Recall from the Linear Lagrange Interpolating Polynomials page that given two points, $(x_0, y_0)$ and $(x_1, y_1)$ where $x_0$ and $x_1$ are distinct, we can construct a line $P_1$ that passes through these points. We also saw that we could approximate a function with this line that also passes through these two points.

(1)
$$P_1(x) = y_0L_0(x) + y_1L_1(x)$$

Realistically, using a straight line interpolating polynomial to approximate a function is generally not very practical because many functions are curved. The accuracy of approximating the values of a function with a straight line depends on how straight/curved the function is originally between these two points, and on how close we are to the points $(x_0, y_0)$ and $(x_1, y_1)$. We will now introduce quadratic Lagrange Interpolating polynomials

This time we will need three points to interpolate. Let $(x_0, y_0)$, $(x_1, y_1)$, and $(x_2, y_2)$ be the points that we want to interpolate where $x_0 \neq x_1 \neq x_2$, and define the functions $L_0(x)$, $L_1(x)$, and $L_2(x)$ as follows:

(2)
\begin{align} \quad L_0(x) = \frac{(x - x_1)(x - x_2)}{(x_0 - x_1)(x_0 - x_2)} \end{align}
(3)
\begin{align} \quad L_1(x) = \frac{(x - x_0)(x - x_2)}{(x_1 - x_0)(x_1- x_2)} \end{align}
(4)
\begin{align} \quad L_2(x) = \frac{(x-x_0)(x - x_1)}{(x_2 - x_0)(x_2 - x_1)} \end{align}

We then define the quadratic Lagrange interpolating polynomial, $P_2$ through the points $(x_0, y_0)$, $(x_1, y_1)$, and $(x_2, y_2)$ as the following function:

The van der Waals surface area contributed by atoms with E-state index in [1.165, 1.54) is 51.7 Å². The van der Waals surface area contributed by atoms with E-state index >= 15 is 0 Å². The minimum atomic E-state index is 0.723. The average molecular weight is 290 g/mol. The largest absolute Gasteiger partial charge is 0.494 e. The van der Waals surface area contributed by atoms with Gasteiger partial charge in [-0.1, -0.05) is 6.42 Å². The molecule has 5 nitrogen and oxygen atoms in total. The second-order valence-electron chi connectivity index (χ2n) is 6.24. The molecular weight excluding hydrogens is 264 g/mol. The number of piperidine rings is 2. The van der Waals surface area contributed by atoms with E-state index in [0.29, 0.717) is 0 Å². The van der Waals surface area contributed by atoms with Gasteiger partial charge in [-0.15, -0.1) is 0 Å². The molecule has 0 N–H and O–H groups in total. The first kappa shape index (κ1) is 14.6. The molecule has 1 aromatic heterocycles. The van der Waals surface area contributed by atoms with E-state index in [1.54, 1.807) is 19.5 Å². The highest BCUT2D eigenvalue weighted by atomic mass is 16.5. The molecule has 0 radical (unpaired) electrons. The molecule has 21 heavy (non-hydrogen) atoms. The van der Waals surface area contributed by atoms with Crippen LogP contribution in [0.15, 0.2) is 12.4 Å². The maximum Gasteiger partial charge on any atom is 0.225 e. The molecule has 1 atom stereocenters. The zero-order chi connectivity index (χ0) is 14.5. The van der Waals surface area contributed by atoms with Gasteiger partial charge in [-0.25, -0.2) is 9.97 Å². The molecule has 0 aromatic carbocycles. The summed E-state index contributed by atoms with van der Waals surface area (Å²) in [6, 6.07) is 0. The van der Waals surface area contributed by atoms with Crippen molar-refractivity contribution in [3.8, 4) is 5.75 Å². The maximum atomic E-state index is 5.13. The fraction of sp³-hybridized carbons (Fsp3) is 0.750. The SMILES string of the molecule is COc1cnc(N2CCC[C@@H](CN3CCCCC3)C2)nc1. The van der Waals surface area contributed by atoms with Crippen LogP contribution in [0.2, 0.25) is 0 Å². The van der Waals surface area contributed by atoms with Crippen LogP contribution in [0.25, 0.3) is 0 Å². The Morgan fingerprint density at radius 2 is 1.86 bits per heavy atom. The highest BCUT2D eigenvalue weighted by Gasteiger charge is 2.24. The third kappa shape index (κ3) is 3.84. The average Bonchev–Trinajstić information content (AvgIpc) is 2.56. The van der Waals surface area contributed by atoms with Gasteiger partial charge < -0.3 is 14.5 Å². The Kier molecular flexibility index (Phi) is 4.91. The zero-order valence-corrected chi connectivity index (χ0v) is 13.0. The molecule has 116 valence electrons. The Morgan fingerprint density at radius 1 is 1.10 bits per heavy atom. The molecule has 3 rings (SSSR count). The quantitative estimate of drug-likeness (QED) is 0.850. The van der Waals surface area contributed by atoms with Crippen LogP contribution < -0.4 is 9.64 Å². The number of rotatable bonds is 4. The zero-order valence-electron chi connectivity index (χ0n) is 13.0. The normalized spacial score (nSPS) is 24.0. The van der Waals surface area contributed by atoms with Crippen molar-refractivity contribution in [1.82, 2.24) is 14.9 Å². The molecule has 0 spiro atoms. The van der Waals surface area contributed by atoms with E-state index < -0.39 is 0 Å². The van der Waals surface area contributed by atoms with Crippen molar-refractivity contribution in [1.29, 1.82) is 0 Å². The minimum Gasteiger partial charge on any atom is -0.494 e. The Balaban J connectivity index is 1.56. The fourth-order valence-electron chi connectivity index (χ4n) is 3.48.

(5)
\begin{align} \quad P_2(x) = y_0L_0(x) + y_1L_1(x) + y_2L_2(x) = y_0 \frac{(x - x_1)(x - x_2)}{(x_0 - x_1)(x_0 - x_2)} + y_1 \frac{(x - x_0)(x - x_2)}{(x_1 - x_0)(x_1- x_2)} + y_2 \frac{(x-x_0)(x - x_1)}{(x_2 - x_0)(x_2 - x_1)} \end{align}

Note that $P_2$ does in fact pass through all the points specified above since $P_2(x_0) = y_0$, $P_2(x_1) = y_1$, and $P_2(x_2) = y_2$. A formal definition of the polynomial above is given below.

 Definition: The Quadratic Lagrange Interpolating Polynomial through the points $(x_0, y_0)$, $(x_1, y_1)$, and $(x_2, y_2)$ where $x_0$, $x_1$, and $x_2$ are distinct is the polynomial $P_2(x) = y_0L_0(x) + y_1L_1(x) + y_2L_2(x)$.

It is important to note that while we define $P_2$ to be the "quadratic" Lagrange interpolating polynomial, it is possible that $P_2$ may have degree less than $2$.

Let's now look at some examples of constructing a quadratic Lagrange interpolating polynomials.

## Example 1

Construct the quadratic Lagrange interpolating polynomial $P_2(x)$ that interpolates the points $(1, 4)$, $(2, 1)$, and $(5, 6)$.

Applying the formula given above directly and we get that:

(6)
\begin{align} \quad P_2(x) = 4 \frac{(x - 2)(x - 5)}{(1 - 2)(1 - 5)} + 1 \frac{(x - 1)(x - 5)}{(2 - 1)(2- 5)} + 6 \frac{(x-1)(x - 2)}{(5 - 1)(5 - 2)} \\ \quad P_2(x) = (x - 2)(x-5) - \frac{1}{3} (x - 1)(x - 5) + \frac{1}{2} (x - 1)(x-2) \end{align}

The graph of $y = P_2(x)$ is given below:

## Example 2

Construct the quadratic Lagrange interpolating polynomial $P_2(x)$ that interpolates the points $(1, 2)$, $(3, 4)$, and $(5, 6)$.

Applying the formula given above directly and we get that:

(7)
\begin{align} \quad P_2(x) = 2 \frac{(x - 3)(x - 5)}{(1 - 3)(1 - 5)} + 4 \frac{(x - 1)(x - 5)}{(3 - 1)(3- 5)} + 6 \frac{(x-1)(x - 3)}{(5 - 1)(5 - 3)} \\ \quad P_2(x) = \frac{1}{4} (x -3)(x-5) - (x - 1)(x - 5) + \frac{3}{4} (x-1)(x-3) \end{align}

The graph of $y = P_2(x)$ is given below:

Note that example 2 shows that $P_2$ need not be quadratic and may be a polynomial of lesser degree.